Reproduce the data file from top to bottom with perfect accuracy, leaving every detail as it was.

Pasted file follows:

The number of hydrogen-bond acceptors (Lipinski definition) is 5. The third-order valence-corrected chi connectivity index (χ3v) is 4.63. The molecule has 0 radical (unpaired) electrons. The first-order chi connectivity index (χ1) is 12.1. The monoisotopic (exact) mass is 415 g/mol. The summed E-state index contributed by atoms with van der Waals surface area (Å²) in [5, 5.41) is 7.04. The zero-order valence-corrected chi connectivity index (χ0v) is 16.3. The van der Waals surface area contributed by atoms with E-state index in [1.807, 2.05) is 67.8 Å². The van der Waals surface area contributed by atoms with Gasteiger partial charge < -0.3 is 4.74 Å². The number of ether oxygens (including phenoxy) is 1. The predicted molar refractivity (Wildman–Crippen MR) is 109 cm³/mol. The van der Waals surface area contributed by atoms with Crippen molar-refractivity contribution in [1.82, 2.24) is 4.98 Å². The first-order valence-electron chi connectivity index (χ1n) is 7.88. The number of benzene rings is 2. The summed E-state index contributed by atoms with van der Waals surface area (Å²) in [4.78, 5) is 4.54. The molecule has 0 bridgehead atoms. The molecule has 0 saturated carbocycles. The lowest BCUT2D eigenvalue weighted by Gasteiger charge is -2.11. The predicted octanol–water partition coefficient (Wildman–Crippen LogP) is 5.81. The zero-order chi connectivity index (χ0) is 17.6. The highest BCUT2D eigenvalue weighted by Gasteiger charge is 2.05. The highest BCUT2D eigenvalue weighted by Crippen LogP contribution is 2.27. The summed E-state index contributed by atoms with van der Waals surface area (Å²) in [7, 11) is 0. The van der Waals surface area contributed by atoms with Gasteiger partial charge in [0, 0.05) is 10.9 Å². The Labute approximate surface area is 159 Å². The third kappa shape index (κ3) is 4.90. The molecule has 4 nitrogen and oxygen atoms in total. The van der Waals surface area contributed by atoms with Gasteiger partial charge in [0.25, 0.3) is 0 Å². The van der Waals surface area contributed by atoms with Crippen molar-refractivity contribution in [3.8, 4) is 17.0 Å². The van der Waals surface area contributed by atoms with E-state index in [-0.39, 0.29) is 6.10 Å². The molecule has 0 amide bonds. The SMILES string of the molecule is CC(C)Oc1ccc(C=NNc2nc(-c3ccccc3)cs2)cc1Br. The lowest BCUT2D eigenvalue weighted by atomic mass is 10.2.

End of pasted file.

The number of hydrogen-bond acceptors (Lipinski definition) is 5. The third-order valence-corrected chi connectivity index (χ3v) is 4.63. The molecule has 0 radical (unpaired) electrons. The first-order chi connectivity index (χ1) is 12.1. The monoisotopic (exact) mass is 415 g/mol. The summed E-state index contributed by atoms with van der Waals surface area (Å²) in [5, 5.41) is 7.04. The zero-order valence-corrected chi connectivity index (χ0v) is 16.3. The van der Waals surface area contributed by atoms with E-state index in [1.807, 2.05) is 67.8 Å². The van der Waals surface area contributed by atoms with Gasteiger partial charge < -0.3 is 4.74 Å². The number of ether oxygens (including phenoxy) is 1. The predicted molar refractivity (Wildman–Crippen MR) is 109 cm³/mol. The van der Waals surface area contributed by atoms with Crippen molar-refractivity contribution in [1.82, 2.24) is 4.98 Å². The first-order valence-electron chi connectivity index (χ1n) is 7.88. The number of benzene rings is 2. The summed E-state index contributed by atoms with van der Waals surface area (Å²) in [4.78, 5) is 4.54. The molecule has 0 bridgehead atoms. The molecule has 0 saturated carbocycles. The lowest BCUT2D eigenvalue weighted by Gasteiger charge is -2.11. The predicted octanol–water partition coefficient (Wildman–Crippen LogP) is 5.81. The zero-order chi connectivity index (χ0) is 17.6. The highest BCUT2D eigenvalue weighted by Gasteiger charge is 2.05. The highest BCUT2D eigenvalue weighted by Crippen LogP contribution is 2.27. The summed E-state index contributed by atoms with van der Waals surface area (Å²) in [7, 11) is 0. The van der Waals surface area contributed by atoms with Gasteiger partial charge in [0, 0.05) is 10.9 Å². The Labute approximate surface area is 159 Å². The third kappa shape index (κ3) is 4.90. The molecule has 4 nitrogen and oxygen atoms in total. The van der Waals surface area contributed by atoms with Gasteiger partial charge in [0.25, 0.3) is 0 Å². The van der Waals surface area contributed by atoms with Crippen molar-refractivity contribution in [3.8, 4) is 17.0 Å². The van der Waals surface area contributed by atoms with E-state index in [-0.39, 0.29) is 6.10 Å². The molecule has 0 amide bonds. The SMILES string of the molecule is CC(C)Oc1ccc(C=NNc2nc(-c3ccccc3)cs2)cc1Br. The lowest BCUT2D eigenvalue weighted by atomic mass is 10.2.